Crater Lake National Park: Hiking to Garfield Peak

Garfield Peak in infrared seen from near the start of the trail. Lowell Silverman photography, 2014
Garfield Peak in infrared seen from near the start of the trail. Lowell Silverman photography, 2014

We arrived in Klamath Falls, Oregon the morning of Friday, August 15, 2014 after an overnight trip from Los Angeles on Amtrak’s Coast Starlight.  Enterprise Rent-a-Car picked us up at the train station.  We were a little dismayed to learn that despite reserving an “intermediate” sized car, described as “Toyota Corolla, Ford Focus or similar” we’d ended up with a tiny Hyundai Veloster.  This tiny three door car (with a trunk that barely fit our camping gear) is not an intermediate sized car by any stretch of the imagination.  Unfortunately, it was also the only car available for rental at the facility, so we were stuck.  (When I called corporate to complain, they explained that it was classified as “intermediate” based not on size but on its supposed amenities.  They agreed to refund $10 or approximately 0.5% of the cost of the rental, which they said was the price difference between intermediate and the next smaller size car.) We drove north along Klamath Lake to the southern entrance of Crater Lake National Park.  According to my previous online research, there were only two campgrounds in the park, of which one took advanced reservations.  The Mazama Campground was booked solid by the time we’d be able to commit to the trip, but the website advised that 25% of the campground was reserved for walk-ups starting at noon.  We arrived early and killed some time at the Annie Creek Store.  At noon, we got in line only to find that the last available slot in the campground was being sold to the man ahead of us in line.  The clerk said that the website I’d consulted was wrong about what time the campground opened to walk-ins and that they’d try to have it updated without success.  Fortunately, the man in front of us, Billy, agreed to share his campsite with us since there was more than enough space for two tents there.  We gave him $8 for our half of the site.  Interestingly, he never came back to the campground that night.  Billy, if you’re out there, hope you camped safely somewhere else!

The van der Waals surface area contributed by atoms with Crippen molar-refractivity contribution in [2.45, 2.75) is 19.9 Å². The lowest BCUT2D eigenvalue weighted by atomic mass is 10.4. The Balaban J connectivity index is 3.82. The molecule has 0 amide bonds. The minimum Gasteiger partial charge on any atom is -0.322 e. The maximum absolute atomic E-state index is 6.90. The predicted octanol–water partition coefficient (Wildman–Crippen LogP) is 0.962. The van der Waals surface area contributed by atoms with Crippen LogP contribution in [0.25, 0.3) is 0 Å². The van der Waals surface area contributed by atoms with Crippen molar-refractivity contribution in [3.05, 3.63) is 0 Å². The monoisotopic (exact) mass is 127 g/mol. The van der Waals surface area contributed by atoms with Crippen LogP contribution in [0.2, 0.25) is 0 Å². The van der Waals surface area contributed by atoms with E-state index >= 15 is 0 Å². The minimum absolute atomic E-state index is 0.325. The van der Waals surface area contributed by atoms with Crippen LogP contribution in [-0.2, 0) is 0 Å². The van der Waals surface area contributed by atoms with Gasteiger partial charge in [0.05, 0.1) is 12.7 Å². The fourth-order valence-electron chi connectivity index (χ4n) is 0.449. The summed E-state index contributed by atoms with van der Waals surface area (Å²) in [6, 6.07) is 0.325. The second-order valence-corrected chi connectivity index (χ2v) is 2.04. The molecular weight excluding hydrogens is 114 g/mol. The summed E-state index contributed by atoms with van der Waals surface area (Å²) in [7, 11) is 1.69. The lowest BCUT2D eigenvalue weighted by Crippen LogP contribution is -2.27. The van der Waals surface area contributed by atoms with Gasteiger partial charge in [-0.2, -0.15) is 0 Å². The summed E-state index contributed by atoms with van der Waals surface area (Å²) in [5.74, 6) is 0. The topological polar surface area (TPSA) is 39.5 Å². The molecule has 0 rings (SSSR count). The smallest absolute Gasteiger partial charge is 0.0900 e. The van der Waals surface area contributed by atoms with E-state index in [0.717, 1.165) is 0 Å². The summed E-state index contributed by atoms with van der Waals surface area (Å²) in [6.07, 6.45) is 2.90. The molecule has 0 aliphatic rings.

A slightly hazy day at Crater Lake, with Wizard Island at left
A slightly hazy day at Crater Lake, with Wizard Island at left

After lunch at the reasonably priced Annie Creek Restaurant, we drove up to the Rim Village.  It was slightly hazy (probably due to the wildfires common in late summer) but the views were still astounding.  Wizard Island, the cinder cone rising from the middle of the lake, looked close enough to touch…or at least hang glide to.  No matter how many times I see it, I can’t help but be astounded by just how blue the water is at Crater Lake. The lake was formed in the caldera that remained after an ancient Cascades Range volcano now called Mt. Mazama collapsed following a colossal eruption around 7,700 years ago.  “Colossal” is appropriate even by volcanic standards.  It’s estimated that the eruption was a 7 out of 8 on the logarithmic Volcanic Explosivity Index (VEI), defined as an eruption that ejects over 100 cubic kilometers of material.  The Mt. St. Helens eruption of 1980 was a VEI 5 (between 1 and 10 cubic km of ejecta).  VEI 7 events are exceedingly rare; Tambora’s 1815 eruption is the only VEI 7 event that has occurred worldwide in the past half-millennium.

Blue water of Crater Lake seen from the rim
The clear blue water of Crater Lake seen from the rim

Remarkably, the landscape surrounding the collapsed Mt. Mazama have not fully recovered in all areas, even after almost 8,000 years.  The nutrient poor area known as the Pumice Desert to the north of the caldera still has very little vegetation growing after the volcano buried everything that previously lived there under some  200′ (61m) of volcanic material.  Perhaps even more remarkable is what happened within the volcano’s caldera over the millennia.  The caldera has no inlets or outlets; rainwater and snowmelt gradually filled it to a maximum depth of 1,949′ (594m).  The water level does fluctuate slightly, but overall rates of evaporation and replacement by precipitation more or less equal out over the course of the year.  The lack of inlets also explains the lake’s brilliant color and clarity, since streams or rivers would bring cloudy sediments with them.